I know it's a bit on the small side, but I'm surprised the Chinese government are referring to this as a "space lab" and not a "space station". It's a pressurised facility in orbit that's designed to be visited by crews and worked in. If there's some other definition of a space station, I don't know what it is. I'm assuming the sole distinction is size? In which case, how big does a "space lab" have to be before it's a "space station"?

Robert Pearlman
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posted 10-03-2011 07:04 AM     Click Here to See the Profile for Robert Pearlman   Click Here to Email Robert Pearlman     Edit/Delete Message   Reply w/Quote
Tiangong-1 is the modern-day equivalent of the Agena target vehicle used during the Gemini program. Its primary purpose is teach China how to dock. That it can host experiments and brief crew visits reflects the legacy hardware on which it was based.

Jay Chladek
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posted 10-07-2011 07:49 AM     Click Here to See the Profile for Jay Chladek   Click Here to Email Jay Chladek     Edit/Delete Message   Reply w/Quote
The main definition I can think of for why this module would be called a space lab as opposed to a station would be that it is a relatively small experimental vehicle. It has some capabilties, but can't necessarily be the primary habitat with its power being the exclusive provider to a crew onboard (with the Shenzou spacecraft in a hybernation state). The term Space Station tends to imply that the station can operate fully independent of another craft, or can act as the primary spacecraft when another vehicle is docked to it (with the other craft shut down).

Granted the name "Skylab" kind of blurred that difference somewhat between a lab and a station since it was more of a station than a laboratory. But, Skylab was also NASA's first pass at an orbiting station and they used it as a laboratory for practically every type of experiment in living and working in space from medical and life sciences, to astronomy studies, to even simple questions about if a space shower would work.

So since Tiangong-1 is essentially China's first pass at a station module, laboratory would work well here as well since it is a place where experiments are being conducted. Dock at least a couple specialized modules together, and then you have the beginnings of a space station I would think. And as Robert has said, right now it is closer to an Agena target vehicle than say an early Salyut.

GACspaceguy
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posted 10-07-2011 08:21 AM     Click Here to See the Profile for GACspaceguy   Click Here to Email GACspaceguy     Edit/Delete Message   Reply w/Quote
Would it be short sighted to say that in today's spaceflight culture an orbiting laboratory is used for intermittent habitation for a few years? A space station is for continuous habitation for long duration five plus years.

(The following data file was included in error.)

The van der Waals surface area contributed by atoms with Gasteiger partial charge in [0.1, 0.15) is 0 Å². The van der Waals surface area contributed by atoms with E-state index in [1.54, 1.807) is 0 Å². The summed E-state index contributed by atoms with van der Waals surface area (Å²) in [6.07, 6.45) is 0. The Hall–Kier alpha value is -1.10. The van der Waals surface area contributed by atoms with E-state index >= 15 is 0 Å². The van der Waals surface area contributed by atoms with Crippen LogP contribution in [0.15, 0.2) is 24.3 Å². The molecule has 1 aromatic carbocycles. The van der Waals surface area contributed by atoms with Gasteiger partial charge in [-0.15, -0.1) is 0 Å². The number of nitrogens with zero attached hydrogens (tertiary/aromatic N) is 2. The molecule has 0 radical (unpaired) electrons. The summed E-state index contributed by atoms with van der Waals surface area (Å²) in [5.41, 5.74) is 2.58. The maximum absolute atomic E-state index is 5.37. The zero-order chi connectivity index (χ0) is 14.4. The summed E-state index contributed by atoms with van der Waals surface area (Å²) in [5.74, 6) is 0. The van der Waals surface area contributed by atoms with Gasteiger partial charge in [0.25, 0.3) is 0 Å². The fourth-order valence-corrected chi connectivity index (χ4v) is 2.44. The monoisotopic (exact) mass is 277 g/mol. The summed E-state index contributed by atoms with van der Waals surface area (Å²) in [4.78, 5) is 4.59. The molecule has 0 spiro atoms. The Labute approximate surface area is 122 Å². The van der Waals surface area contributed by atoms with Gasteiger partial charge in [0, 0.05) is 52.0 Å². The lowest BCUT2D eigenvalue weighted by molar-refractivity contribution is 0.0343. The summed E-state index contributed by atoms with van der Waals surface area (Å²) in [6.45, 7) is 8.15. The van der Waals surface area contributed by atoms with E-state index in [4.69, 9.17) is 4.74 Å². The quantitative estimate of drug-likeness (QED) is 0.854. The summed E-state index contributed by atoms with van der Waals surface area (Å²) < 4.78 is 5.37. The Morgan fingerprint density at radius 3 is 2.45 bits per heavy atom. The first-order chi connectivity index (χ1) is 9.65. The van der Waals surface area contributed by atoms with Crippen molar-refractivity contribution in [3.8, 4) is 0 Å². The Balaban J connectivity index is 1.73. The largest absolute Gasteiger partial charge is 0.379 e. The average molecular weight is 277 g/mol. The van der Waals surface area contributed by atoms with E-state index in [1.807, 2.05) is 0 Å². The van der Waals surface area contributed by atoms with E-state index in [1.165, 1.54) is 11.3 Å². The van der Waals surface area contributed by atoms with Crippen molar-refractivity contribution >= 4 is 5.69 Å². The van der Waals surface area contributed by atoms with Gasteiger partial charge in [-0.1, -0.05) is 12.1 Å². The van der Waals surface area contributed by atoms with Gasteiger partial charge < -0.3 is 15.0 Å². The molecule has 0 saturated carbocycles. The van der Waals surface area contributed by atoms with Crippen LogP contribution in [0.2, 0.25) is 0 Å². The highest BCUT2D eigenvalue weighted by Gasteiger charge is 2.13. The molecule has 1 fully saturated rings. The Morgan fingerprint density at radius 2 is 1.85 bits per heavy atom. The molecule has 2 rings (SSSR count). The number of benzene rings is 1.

Jay Chladek
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posted 10-07-2011 07:11 PM     Click Here to See the Profile for Jay Chladek   Click Here to Email Jay Chladek     Edit/Delete Message   Reply w/Quote
I suppose that is one way to look at it. Of course, the Soviets called their first Salyuts space stations and those were relatively short term occupations. The continuous manning didn't really begin to happen until Salyut 6, 7 and Mir and even then, there were occassional gaps where no crew occupied the station. The ISS is I believe the first station that has stayed manned continuously from Expedition 1 onwards.

The ESA Spacelab and the Spacehab laboratory modules are a bit of a weird placement in the whole definition as they can't fly independently as they needed a shuttle to keep them powered. But when in operation, they essentially turned the shuttle into a short duration space laboratory of sorts. Even the ASTP docking module had some of those attributes as well as it contained some experiment packages that were conducted in orbit after the primary docking mission was concluded and the Soyuz returned home.

SkyMan1958
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posted 10-31-2011 07:26 PM     Click Here to See the Profile for SkyMan1958   Click Here to Email SkyMan1958     Edit/Delete Message   Reply w/Quote
The mission, if successful, will make China the third nation to master the technology after the United States and Russia, paving the way for the nation to place a space station into orbit around 2020.
How about the European ATV? Aside from the autonomous aspect of it, wasn't that controlled by ESA/CNES?

issman1
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posted 11-01-2011 12:37 AM     Click Here to See the Profile for issman1     Edit/Delete Message   Reply w/Quote
Technically that is true, although the ATV uses Russian hardware and can only dock with the Russian segment.

cspg
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posted 11-02-2011 03:01 PM     Click Here to See the Profile for cspg   Click Here to Email cspg     Edit/Delete Message   Reply w/Quote
Docking took place "at night"- because the Chinese do not want to provide clear pictures of both vehicles?

Robert Pearlman